Total stockholders’ (deficit) equity

     21,538       47,370       (96,022 )     (79,679 )     (59,971 )

 

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ITEM 7. MANAGEMENT’S DISCUSSION AND ANALYSIS OF FINANCIAL CONDITION AND RESULTS OF OPERATIONS

Overview

We are a biopharmaceutical company focused on the discovery, development and commercialization of innovative treatments for infectious diseases. Within the anti-infective market, we are currently concentrating on the development of antivirals and antibacterials. We are targeting our antiviral development efforts on treatments for HIV infection and chronic hepatitis C, and we are directing our antibacterial development efforts toward treatments for serious hospital-based bacterial infections.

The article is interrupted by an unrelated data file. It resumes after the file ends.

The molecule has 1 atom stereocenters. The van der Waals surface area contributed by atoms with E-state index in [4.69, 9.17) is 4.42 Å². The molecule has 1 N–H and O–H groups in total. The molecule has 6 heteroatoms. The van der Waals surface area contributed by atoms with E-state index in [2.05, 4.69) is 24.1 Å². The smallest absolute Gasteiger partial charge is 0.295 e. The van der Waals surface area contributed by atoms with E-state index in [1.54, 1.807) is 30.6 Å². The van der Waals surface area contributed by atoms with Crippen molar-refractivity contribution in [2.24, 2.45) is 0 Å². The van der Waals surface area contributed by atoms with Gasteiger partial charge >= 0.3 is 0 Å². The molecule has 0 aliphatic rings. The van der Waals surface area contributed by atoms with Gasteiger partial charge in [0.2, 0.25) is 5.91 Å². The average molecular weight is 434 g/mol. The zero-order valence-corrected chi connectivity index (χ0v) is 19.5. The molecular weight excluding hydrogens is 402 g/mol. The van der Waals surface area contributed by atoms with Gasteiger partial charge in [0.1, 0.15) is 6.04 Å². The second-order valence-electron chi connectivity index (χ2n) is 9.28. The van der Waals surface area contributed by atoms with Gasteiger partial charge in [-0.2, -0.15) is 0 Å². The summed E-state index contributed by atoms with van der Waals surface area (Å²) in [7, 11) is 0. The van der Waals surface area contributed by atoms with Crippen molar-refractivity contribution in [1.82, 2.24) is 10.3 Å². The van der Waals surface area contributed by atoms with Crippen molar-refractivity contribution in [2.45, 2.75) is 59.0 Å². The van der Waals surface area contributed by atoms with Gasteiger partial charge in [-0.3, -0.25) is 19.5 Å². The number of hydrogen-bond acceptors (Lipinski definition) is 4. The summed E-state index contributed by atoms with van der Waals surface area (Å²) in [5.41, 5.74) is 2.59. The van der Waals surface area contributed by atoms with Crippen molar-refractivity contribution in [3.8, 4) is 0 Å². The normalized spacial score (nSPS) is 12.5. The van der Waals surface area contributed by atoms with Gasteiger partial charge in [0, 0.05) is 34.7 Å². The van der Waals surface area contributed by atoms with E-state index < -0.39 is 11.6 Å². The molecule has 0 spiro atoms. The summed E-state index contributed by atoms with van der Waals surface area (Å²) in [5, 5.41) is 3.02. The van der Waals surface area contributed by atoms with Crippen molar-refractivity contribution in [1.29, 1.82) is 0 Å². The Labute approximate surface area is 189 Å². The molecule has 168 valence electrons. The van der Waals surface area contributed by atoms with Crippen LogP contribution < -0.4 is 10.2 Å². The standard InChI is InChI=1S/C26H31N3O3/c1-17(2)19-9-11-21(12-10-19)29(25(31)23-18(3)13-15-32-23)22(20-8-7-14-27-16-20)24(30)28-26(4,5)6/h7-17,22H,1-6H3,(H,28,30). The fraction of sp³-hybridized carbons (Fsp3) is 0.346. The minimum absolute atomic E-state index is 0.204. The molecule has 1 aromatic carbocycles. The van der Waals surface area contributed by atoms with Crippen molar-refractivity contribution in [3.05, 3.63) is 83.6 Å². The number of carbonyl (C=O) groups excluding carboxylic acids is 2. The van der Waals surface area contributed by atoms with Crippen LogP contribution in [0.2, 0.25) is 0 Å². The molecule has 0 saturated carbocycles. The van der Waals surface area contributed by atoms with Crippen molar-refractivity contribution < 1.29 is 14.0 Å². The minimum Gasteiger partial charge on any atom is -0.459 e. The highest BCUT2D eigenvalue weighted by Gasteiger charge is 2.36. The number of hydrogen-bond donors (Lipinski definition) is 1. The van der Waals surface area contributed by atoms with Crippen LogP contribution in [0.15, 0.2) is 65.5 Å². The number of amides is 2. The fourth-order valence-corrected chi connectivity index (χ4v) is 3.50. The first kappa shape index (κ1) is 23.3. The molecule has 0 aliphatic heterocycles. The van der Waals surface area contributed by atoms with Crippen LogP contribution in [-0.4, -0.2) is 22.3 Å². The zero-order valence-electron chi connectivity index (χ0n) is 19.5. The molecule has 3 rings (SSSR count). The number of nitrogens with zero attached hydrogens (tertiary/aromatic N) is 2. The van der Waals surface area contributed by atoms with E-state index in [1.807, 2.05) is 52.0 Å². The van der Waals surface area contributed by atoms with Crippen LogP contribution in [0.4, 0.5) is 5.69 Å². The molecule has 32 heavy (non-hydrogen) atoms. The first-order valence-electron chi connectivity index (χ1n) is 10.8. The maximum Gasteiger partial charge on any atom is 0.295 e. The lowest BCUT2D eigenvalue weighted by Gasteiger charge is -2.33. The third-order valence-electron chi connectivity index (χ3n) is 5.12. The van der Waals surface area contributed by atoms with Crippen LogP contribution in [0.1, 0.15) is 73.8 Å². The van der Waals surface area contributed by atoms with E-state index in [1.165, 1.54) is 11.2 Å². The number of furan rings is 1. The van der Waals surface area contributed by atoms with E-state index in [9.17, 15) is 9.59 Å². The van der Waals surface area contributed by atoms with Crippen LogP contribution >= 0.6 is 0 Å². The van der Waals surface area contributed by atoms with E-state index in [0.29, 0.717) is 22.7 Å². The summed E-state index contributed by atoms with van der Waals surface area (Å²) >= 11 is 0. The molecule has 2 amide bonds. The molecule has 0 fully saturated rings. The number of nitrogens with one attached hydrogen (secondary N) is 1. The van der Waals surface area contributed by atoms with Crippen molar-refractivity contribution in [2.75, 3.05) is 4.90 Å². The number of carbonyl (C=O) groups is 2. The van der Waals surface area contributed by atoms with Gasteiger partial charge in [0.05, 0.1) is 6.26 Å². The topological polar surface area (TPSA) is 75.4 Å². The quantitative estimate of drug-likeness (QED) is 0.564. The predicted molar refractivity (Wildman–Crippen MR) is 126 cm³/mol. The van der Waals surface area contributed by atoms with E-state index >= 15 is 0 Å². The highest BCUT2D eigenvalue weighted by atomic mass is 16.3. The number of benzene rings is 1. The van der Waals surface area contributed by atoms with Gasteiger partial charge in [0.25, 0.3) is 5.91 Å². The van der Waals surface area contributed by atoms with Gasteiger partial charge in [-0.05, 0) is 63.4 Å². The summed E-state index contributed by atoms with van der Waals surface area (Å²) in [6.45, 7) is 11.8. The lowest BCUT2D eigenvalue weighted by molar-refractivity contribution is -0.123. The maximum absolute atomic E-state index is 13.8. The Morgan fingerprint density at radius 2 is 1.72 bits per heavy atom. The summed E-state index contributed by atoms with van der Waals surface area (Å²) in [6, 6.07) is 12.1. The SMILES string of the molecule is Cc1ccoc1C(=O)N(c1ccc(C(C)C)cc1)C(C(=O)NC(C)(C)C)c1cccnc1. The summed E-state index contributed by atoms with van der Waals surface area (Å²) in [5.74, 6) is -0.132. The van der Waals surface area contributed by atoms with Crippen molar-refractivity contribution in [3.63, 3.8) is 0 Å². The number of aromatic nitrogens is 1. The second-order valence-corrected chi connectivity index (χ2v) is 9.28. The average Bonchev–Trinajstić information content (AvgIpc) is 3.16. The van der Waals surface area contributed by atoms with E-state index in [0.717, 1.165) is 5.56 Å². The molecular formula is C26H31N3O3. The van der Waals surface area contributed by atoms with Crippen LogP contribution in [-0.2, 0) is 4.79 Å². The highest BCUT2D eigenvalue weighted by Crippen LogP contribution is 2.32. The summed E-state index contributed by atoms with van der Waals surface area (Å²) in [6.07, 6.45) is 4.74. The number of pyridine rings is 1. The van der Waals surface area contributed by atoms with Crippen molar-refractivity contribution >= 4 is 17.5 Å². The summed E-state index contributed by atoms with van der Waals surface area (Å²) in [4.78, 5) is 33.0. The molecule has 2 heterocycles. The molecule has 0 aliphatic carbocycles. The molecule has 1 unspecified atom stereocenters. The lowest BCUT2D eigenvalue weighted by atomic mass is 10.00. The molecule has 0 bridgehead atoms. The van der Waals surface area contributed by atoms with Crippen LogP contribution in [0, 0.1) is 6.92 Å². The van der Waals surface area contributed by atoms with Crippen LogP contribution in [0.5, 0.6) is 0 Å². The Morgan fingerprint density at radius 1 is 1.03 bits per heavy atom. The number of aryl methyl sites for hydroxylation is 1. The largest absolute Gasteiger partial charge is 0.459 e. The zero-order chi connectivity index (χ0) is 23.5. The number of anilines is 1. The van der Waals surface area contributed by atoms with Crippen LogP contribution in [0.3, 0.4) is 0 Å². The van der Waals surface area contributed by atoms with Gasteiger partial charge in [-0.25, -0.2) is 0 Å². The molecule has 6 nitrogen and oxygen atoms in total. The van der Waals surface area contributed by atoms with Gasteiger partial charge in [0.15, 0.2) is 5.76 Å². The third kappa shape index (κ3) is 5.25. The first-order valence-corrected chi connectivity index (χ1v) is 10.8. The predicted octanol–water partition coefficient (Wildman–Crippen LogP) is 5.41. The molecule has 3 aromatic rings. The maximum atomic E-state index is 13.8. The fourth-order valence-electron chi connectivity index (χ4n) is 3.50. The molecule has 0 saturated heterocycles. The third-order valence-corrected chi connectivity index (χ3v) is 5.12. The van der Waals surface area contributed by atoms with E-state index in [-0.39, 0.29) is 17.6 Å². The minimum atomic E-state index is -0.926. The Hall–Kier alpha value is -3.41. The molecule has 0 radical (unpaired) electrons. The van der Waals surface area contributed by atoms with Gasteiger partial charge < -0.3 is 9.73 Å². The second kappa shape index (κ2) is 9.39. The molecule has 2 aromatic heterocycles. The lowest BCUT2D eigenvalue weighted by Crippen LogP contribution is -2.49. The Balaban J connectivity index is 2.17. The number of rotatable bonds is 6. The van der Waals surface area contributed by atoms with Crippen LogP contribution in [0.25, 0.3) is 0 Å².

We have devoted and are continuing to devote substantially all of our efforts toward product research and development. We have incurred losses of $138 million from inception through December 31, 2007 and had an accumulated deficit of $152 million through December 31, 2007. Our net losses were $28.1 million, $24.1 million and $13.6 million for the years ended December 31, 2007, 2006 and 2005, respectively. We have funded our operations primarily through:

 

   

proceeds of $161.2 million from the sale of equity securities, including our initial public offering in October 2006;

 

   

borrowings of $17.1 million from debt facilities; and

 

   

receipts of $10.0 million from up-front and milestone payments, as well as $8.5 million in cost-sharing receipts, from our collaboration partner, Gilead Sciences.